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Out to gander pasture

Posted by ESC on September 09, 2011 at 14:49

In Reply to: Out to gander pasture posted by Bill on September 08, 2011 at 08:13:

: : I know that 'out-to-pasture' is generally understood as the practice of putung a 'worn out' stud horse to pasture to live his last days. In my neck-of-the-woods during my youth the phrase "put out to gander pasture" was commonly used. I think it means the same as 'horse' pasture. Who has also heard the phrase and can you confirm meaning. It is not findable in online engines.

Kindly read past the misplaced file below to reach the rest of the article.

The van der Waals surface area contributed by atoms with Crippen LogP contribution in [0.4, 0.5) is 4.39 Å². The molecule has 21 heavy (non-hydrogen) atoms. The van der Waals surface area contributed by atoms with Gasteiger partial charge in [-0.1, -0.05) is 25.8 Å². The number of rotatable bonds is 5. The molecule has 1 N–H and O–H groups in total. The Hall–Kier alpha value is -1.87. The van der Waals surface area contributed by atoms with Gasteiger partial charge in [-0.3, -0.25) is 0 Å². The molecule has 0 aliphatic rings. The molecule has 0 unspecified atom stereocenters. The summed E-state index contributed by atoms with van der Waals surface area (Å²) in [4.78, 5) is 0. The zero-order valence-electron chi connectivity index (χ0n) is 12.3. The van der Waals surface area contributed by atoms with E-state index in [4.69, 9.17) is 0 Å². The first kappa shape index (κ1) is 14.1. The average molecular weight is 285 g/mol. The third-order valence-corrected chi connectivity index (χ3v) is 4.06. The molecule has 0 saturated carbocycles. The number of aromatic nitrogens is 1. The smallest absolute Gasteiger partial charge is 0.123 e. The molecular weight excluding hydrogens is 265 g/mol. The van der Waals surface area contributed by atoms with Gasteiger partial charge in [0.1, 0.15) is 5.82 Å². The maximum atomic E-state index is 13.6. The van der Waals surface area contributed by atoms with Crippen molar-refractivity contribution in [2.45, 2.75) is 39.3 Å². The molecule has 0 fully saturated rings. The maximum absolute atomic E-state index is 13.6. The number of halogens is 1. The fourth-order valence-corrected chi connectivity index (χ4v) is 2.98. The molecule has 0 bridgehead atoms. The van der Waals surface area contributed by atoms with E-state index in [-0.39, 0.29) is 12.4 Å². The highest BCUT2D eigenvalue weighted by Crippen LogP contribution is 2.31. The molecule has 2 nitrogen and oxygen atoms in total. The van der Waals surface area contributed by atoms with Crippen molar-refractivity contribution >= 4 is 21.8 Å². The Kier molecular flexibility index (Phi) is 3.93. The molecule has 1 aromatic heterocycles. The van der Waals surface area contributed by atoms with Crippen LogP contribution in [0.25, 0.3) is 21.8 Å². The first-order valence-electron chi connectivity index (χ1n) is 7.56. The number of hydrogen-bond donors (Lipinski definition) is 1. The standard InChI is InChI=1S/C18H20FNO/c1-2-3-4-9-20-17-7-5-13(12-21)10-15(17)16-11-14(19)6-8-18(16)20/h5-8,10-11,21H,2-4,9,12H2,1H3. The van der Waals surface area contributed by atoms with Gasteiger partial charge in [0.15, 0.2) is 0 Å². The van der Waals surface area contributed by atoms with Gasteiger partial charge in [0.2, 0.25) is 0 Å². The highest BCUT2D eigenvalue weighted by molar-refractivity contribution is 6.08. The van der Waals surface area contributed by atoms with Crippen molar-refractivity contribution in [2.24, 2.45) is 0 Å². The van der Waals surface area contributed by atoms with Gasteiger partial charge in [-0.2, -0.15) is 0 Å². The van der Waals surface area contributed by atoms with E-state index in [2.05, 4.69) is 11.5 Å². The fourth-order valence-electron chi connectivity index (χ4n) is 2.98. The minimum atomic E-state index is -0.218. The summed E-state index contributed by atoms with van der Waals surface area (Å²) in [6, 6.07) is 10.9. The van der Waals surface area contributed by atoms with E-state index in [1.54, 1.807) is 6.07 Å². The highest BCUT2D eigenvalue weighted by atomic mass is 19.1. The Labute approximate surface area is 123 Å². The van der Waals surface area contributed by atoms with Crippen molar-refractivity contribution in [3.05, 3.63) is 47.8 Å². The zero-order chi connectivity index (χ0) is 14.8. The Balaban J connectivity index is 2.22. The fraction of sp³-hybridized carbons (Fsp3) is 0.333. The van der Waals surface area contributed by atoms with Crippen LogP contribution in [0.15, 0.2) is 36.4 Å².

I don't know if this is related. "Gander" or "gandering" can mean staying close to home because your wife is pregnant. The man stays home like the gander sits on the nest to give mother goose a rest. “Dictionary of Smoky Mountain English” by Michael B. Montgomery and Joseph S. Hall (University of Tennessee Press, 2004), Page 247. Gander can also have the opposite meaning -- for a man to be away from home. If he is with other guys, it's a "gander party."